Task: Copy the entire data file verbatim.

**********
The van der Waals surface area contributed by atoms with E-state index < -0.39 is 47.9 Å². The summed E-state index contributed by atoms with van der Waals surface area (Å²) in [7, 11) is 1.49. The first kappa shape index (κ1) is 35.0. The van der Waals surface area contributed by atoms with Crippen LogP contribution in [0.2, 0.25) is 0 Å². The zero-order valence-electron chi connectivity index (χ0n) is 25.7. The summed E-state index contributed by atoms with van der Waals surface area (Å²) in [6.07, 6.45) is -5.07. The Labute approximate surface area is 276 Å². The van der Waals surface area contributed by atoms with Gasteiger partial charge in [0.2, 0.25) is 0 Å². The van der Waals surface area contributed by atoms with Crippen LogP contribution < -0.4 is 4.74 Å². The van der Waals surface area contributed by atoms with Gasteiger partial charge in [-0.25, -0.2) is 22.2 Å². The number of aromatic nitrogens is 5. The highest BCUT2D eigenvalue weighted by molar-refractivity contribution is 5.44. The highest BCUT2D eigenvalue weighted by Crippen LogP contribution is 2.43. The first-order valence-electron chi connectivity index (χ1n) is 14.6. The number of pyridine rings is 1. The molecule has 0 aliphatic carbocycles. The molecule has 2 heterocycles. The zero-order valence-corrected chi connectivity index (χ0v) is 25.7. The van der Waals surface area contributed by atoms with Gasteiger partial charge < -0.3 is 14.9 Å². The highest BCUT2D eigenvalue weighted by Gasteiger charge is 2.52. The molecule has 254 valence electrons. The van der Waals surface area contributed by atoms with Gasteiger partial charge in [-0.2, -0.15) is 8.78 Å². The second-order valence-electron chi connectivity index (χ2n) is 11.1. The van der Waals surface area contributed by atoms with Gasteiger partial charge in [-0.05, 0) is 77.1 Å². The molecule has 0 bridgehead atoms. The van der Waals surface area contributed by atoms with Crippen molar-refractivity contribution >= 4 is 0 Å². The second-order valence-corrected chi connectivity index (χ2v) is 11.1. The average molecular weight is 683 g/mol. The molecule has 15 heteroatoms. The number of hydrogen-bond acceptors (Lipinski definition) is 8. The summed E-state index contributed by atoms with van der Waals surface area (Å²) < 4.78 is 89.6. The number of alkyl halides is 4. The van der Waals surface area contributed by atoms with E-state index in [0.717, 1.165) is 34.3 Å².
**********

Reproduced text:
The van der Waals surface area contributed by atoms with E-state index < -0.39 is 47.9 Å². The summed E-state index contributed by atoms with van der Waals surface area (Å²) in [7, 11) is 1.49. The first kappa shape index (κ1) is 35.0. The van der Waals surface area contributed by atoms with Crippen LogP contribution in [0.2, 0.25) is 0 Å². The zero-order valence-electron chi connectivity index (χ0n) is 25.7. The summed E-state index contributed by atoms with van der Waals surface area (Å²) in [6.07, 6.45) is -5.07. The Labute approximate surface area is 276 Å². The van der Waals surface area contributed by atoms with Gasteiger partial charge in [0.2, 0.25) is 0 Å². The van der Waals surface area contributed by atoms with Crippen LogP contribution < -0.4 is 4.74 Å². The van der Waals surface area contributed by atoms with Gasteiger partial charge in [-0.25, -0.2) is 22.2 Å². The number of aromatic nitrogens is 5. The highest BCUT2D eigenvalue weighted by molar-refractivity contribution is 5.44. The highest BCUT2D eigenvalue weighted by Crippen LogP contribution is 2.43. The first-order valence-electron chi connectivity index (χ1n) is 14.6. The number of pyridine rings is 1. The molecule has 0 aliphatic carbocycles. The molecule has 2 heterocycles. The zero-order valence-corrected chi connectivity index (χ0v) is 25.7. The van der Waals surface area contributed by atoms with Gasteiger partial charge < -0.3 is 14.9 Å². The highest BCUT2D eigenvalue weighted by Gasteiger charge is 2.52. The molecule has 254 valence electrons. The van der Waals surface area contributed by atoms with Gasteiger partial charge in [-0.2, -0.15) is 8.78 Å². The second-order valence-electron chi connectivity index (χ2n) is 11.1. The van der Waals surface area contributed by atoms with Gasteiger partial charge in [-0.05, 0) is 77.1 Å². The molecule has 0 bridgehead atoms. The van der Waals surface area contributed by atoms with Crippen molar-refractivity contribution >= 4 is 0 Å². The second-order valence-corrected chi connectivity index (χ2v) is 11.1. The average molecular weight is 683 g/mol. The molecule has 15 heteroatoms. The number of hydrogen-bond acceptors (Lipinski definition) is 8. The summed E-state index contributed by atoms with van der Waals surface area (Å²) < 4.78 is 89.6. The number of alkyl halides is 4. The van der Waals surface area contributed by atoms with E-state index in [0.717, 1.165) is 34.3 Å².